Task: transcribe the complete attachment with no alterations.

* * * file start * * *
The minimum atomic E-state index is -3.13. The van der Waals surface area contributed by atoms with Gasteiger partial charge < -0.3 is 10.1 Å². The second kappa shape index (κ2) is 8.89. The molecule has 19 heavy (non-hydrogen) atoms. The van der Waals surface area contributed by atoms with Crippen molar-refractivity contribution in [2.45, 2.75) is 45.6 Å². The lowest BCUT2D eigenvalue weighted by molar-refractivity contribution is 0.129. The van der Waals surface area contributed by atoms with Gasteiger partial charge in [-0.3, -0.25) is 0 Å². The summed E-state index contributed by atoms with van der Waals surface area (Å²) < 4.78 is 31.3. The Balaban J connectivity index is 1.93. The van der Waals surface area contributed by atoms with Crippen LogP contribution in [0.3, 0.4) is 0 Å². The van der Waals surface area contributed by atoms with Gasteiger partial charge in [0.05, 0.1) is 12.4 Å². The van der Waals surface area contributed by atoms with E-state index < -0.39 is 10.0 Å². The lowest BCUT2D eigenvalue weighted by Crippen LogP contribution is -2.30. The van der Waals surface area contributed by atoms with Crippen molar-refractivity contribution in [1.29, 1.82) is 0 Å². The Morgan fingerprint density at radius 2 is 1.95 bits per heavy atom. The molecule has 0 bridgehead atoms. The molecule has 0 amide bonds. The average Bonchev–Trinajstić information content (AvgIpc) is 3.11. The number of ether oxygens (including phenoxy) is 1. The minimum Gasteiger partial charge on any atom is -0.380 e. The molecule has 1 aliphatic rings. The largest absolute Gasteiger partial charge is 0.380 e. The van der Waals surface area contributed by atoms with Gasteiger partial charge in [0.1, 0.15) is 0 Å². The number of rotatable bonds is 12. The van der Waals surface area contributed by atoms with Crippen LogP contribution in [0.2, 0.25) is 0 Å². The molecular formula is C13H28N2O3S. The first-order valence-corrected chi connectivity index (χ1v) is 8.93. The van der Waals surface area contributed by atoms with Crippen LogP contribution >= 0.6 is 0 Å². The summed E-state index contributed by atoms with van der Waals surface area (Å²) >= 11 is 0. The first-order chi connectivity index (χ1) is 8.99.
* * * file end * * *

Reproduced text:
The minimum atomic E-state index is -3.13. The van der Waals surface area contributed by atoms with Gasteiger partial charge < -0.3 is 10.1 Å². The second kappa shape index (κ2) is 8.89. The molecule has 19 heavy (non-hydrogen) atoms. The van der Waals surface area contributed by atoms with Crippen molar-refractivity contribution in [2.45, 2.75) is 45.6 Å². The lowest BCUT2D eigenvalue weighted by molar-refractivity contribution is 0.129. The van der Waals surface area contributed by atoms with Gasteiger partial charge in [-0.3, -0.25) is 0 Å². The summed E-state index contributed by atoms with van der Waals surface area (Å²) < 4.78 is 31.3. The Balaban J connectivity index is 1.93. The van der Waals surface area contributed by atoms with Crippen LogP contribution in [0.3, 0.4) is 0 Å². The van der Waals surface area contributed by atoms with Gasteiger partial charge in [0.05, 0.1) is 12.4 Å². The van der Waals surface area contributed by atoms with E-state index < -0.39 is 10.0 Å². The lowest BCUT2D eigenvalue weighted by Crippen LogP contribution is -2.30. The van der Waals surface area contributed by atoms with Crippen molar-refractivity contribution in [1.29, 1.82) is 0 Å². The Morgan fingerprint density at radius 2 is 1.95 bits per heavy atom. The molecule has 0 bridgehead atoms. The molecule has 0 amide bonds. The average Bonchev–Trinajstić information content (AvgIpc) is 3.11. The number of ether oxygens (including phenoxy) is 1. The minimum Gasteiger partial charge on any atom is -0.380 e. The molecule has 1 aliphatic rings. The largest absolute Gasteiger partial charge is 0.380 e. The van der Waals surface area contributed by atoms with Gasteiger partial charge in [0.1, 0.15) is 0 Å². The number of rotatable bonds is 12. The van der Waals surface area contributed by atoms with Crippen LogP contribution in [0.2, 0.25) is 0 Å². The molecular formula is C13H28N2O3S. The first-order valence-corrected chi connectivity index (χ1v) is 8.93. The van der Waals surface area contributed by atoms with Crippen LogP contribution >= 0.6 is 0 Å². The summed E-state index contributed by atoms with van der Waals surface area (Å²) >= 11 is 0. The first-order chi connectivity index (χ1) is 8.99.